An Evolution-based Model of Causation that Accounts for the Gompertz Pattern of Mortality, Including Some New Results on the Asymptotic Behavior of the Minimum of Time-to-Event Random Variables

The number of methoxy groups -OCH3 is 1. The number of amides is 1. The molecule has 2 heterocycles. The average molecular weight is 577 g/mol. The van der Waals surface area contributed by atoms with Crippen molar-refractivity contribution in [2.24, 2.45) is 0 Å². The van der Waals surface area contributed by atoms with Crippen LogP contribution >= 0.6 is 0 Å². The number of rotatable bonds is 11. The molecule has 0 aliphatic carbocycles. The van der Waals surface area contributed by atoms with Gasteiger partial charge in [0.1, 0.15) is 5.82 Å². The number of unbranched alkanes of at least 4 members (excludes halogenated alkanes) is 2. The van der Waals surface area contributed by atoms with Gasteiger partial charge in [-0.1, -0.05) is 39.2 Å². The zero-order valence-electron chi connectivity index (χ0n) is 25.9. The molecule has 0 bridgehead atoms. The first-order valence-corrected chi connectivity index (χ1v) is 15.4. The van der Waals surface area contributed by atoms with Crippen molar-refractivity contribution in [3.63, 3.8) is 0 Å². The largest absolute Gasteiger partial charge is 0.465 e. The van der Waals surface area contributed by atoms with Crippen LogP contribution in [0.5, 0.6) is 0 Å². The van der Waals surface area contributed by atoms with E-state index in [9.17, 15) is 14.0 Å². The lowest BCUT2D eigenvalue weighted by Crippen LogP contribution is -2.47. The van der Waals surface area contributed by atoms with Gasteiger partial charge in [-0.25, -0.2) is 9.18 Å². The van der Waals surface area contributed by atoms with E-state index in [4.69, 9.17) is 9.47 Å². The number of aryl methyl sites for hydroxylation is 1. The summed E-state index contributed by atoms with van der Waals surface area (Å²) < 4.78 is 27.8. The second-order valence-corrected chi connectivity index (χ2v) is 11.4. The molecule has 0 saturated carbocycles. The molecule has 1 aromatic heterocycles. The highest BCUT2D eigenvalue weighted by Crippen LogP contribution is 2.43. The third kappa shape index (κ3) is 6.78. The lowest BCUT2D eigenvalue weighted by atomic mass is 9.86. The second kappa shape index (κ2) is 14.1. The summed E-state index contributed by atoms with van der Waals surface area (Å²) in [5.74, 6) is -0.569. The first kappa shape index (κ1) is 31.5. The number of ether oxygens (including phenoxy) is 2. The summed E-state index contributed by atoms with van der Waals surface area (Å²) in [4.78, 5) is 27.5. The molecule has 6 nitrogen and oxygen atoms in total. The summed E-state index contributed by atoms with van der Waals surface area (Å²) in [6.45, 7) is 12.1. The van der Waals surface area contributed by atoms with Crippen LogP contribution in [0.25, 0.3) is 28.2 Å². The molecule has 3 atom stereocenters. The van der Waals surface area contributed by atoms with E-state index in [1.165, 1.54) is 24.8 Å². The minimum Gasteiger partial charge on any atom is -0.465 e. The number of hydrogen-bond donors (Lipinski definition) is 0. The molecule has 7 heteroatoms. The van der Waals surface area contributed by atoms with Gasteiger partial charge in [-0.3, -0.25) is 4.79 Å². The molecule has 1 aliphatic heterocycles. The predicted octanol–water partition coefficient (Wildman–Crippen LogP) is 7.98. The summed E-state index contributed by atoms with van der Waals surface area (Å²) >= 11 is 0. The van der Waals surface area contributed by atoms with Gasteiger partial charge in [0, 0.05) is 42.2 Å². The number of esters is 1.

The most widely applied statistical model for mortality in demography and gerontology has been the Gompertz model, describing an exponential relation between age-specific mortality rates and age. However, there is no satisfactory account based on biological principles of its relatively good fit to human mortality data, for deaths occurring between about 10-15 and 90 years old. The evolutionary theory of aging currently provides the fundamental concepts about the biological aging process that have been lacking in most accounts of the Gompertz pattern of mortality. In this report, we first offer an account of the Gompertz pattern of mortality through the statistical theory of extreme values and biological evolution. This involves some original results on the asymptotic behavior of the minimum of time-to-event random variables. Second, we establish the boundaries on the extent to which the argument for Gompertzian mortality on evolutionary grounds is valid. These boundaries refer to the types of causes of death (excluding deaths caused by extrinsic or accidental factors) and the range of ages at death (excluding deaths occurring in neonatal and infant years as well as late life). Third, we consider departures from the Gompertz model, which lead us to the notion that the Gompertz equation reflects some underlying biological truth, but departures from the model emerge from the action of environmental factors. To address that, we finally develop the sufficient and component causes model of causation in epidemiology into an evolution-based model of causation. This model of causation will play an essential role in a following article in creating a framework and providing a motivation for a survival mixture model of the Gompertz and Weibull distributions for the description of human mortality, from which an index of aging-relatedness will naturally emerge.